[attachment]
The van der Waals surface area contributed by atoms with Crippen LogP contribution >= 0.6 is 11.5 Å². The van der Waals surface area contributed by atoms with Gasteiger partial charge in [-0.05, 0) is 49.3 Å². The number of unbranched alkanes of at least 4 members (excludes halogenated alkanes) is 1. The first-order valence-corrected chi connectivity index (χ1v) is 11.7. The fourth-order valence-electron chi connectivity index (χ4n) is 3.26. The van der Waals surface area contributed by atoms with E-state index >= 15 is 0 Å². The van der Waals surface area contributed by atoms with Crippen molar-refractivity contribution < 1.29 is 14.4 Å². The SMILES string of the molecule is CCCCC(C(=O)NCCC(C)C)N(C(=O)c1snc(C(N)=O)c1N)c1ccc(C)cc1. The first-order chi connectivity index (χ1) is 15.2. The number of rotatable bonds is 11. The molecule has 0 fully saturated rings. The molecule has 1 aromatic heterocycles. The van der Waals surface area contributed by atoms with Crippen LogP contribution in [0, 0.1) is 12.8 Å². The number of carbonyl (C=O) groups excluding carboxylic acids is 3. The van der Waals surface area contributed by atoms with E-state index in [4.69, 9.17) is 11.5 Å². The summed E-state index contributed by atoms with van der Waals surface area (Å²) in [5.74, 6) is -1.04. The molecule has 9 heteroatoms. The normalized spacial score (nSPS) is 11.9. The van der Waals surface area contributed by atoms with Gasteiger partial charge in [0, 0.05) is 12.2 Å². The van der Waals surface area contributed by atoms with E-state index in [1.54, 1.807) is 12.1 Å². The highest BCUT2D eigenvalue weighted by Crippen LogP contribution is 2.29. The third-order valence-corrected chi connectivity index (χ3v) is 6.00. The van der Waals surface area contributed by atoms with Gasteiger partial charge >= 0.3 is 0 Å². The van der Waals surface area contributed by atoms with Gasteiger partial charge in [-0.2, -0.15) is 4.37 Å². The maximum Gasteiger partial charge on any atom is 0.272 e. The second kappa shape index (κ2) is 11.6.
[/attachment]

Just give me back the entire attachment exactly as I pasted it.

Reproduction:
The van der Waals surface area contributed by atoms with Crippen LogP contribution >= 0.6 is 11.5 Å². The van der Waals surface area contributed by atoms with Gasteiger partial charge in [-0.05, 0) is 49.3 Å². The number of unbranched alkanes of at least 4 members (excludes halogenated alkanes) is 1. The first-order valence-corrected chi connectivity index (χ1v) is 11.7. The fourth-order valence-electron chi connectivity index (χ4n) is 3.26. The van der Waals surface area contributed by atoms with E-state index >= 15 is 0 Å². The van der Waals surface area contributed by atoms with Crippen molar-refractivity contribution < 1.29 is 14.4 Å². The SMILES string of the molecule is CCCCC(C(=O)NCCC(C)C)N(C(=O)c1snc(C(N)=O)c1N)c1ccc(C)cc1. The first-order chi connectivity index (χ1) is 15.2. The number of rotatable bonds is 11. The molecule has 0 fully saturated rings. The molecule has 1 aromatic heterocycles. The van der Waals surface area contributed by atoms with Crippen LogP contribution in [0, 0.1) is 12.8 Å². The number of carbonyl (C=O) groups excluding carboxylic acids is 3. The van der Waals surface area contributed by atoms with E-state index in [4.69, 9.17) is 11.5 Å². The summed E-state index contributed by atoms with van der Waals surface area (Å²) in [5.74, 6) is -1.04. The molecule has 9 heteroatoms. The normalized spacial score (nSPS) is 11.9. The van der Waals surface area contributed by atoms with Gasteiger partial charge in [0, 0.05) is 12.2 Å². The van der Waals surface area contributed by atoms with E-state index in [1.54, 1.807) is 12.1 Å². The highest BCUT2D eigenvalue weighted by Crippen LogP contribution is 2.29. The third-order valence-corrected chi connectivity index (χ3v) is 6.00. The van der Waals surface area contributed by atoms with Gasteiger partial charge >= 0.3 is 0 Å². The van der Waals surface area contributed by atoms with Gasteiger partial charge in [-0.2, -0.15) is 4.37 Å². The maximum Gasteiger partial charge on any atom is 0.272 e. The second kappa shape index (κ2) is 11.6.